"Downton Abbey" is a show that romanticizes an era before cellphones and televisions, but it turns out modern technology has been good to the costume drama.
In news that would no doubt send Mrs. Patmore, Downton's Luddite cook, into a panic, PBS and WGBH announced Monday that the audience for the Season 4 premiere grew by 52% to an audience of 15.5 million, once DVR viewership over the following week was factored in. (And here she thought electric mixers were a force to be reckoned with!) In terms of the size of its time-shifted audience, that puts the "Downton Abbey" premiere on par with NBC's "The Blacklist," which gets around 6 million DVR viewers.
And that number is all the more impressive given that the Jan. 5 premiere, which drew 10.2 million sets of eyeballs, had already set a record as the highest-rated drama premiere in PBS history and marked a 39% uptick from the average audience for the Season 3 premiere.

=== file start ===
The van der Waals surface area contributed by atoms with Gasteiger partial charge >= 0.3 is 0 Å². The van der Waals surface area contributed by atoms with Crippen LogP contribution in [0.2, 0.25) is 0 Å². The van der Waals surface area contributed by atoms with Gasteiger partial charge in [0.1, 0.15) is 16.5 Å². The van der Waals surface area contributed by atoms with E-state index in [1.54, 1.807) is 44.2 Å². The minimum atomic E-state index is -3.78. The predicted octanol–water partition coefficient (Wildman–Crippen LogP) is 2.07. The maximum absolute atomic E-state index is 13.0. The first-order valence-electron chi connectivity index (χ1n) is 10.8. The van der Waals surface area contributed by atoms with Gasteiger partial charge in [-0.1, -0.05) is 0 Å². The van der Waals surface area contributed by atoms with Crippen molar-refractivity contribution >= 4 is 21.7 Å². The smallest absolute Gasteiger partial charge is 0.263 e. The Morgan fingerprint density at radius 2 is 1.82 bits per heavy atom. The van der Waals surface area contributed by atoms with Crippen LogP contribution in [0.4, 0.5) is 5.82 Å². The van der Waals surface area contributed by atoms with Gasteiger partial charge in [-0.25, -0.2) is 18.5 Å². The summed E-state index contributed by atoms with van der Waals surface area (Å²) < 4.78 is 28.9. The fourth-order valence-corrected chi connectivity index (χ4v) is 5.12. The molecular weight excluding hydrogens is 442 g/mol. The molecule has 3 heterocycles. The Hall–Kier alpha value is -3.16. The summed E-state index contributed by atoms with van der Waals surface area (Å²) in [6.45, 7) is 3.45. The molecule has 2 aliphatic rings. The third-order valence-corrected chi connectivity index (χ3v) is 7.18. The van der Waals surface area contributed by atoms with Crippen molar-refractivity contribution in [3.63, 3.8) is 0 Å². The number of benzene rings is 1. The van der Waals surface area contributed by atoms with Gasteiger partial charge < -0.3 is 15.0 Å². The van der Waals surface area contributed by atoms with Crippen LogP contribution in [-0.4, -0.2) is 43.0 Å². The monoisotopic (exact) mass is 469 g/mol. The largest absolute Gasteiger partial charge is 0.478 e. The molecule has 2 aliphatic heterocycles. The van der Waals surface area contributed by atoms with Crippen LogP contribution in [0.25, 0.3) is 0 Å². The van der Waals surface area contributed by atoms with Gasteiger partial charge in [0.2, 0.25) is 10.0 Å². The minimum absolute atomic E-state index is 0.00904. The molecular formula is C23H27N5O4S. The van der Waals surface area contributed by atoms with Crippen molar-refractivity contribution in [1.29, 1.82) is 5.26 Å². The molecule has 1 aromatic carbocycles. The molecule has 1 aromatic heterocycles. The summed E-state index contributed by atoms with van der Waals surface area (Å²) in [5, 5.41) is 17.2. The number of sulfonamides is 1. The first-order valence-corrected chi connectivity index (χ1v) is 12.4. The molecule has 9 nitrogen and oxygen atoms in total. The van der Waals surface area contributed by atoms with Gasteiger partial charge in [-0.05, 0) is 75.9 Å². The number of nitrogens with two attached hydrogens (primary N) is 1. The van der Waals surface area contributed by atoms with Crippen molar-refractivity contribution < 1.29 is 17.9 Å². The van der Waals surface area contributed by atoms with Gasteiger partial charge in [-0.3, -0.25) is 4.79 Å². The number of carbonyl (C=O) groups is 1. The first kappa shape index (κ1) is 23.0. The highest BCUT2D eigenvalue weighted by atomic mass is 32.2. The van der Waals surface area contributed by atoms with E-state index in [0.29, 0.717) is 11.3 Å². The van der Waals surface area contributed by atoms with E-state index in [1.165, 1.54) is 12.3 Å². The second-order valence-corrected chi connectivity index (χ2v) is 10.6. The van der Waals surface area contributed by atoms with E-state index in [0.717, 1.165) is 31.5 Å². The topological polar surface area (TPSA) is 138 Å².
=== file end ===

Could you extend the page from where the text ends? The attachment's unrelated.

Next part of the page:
It makes sense that "Downton Abbey" would benefit from time-shifted viewing, given that it airs on Sundays, the busiest night of the week for prestige TV.
In related news, "Downton Abbey" also performs well online, where the Season 4 premiere was streamed nearly 1.2 million times in the week after the initial broadcast — though we're guessing the Dowager Countess wasn't one of those logging in to watch.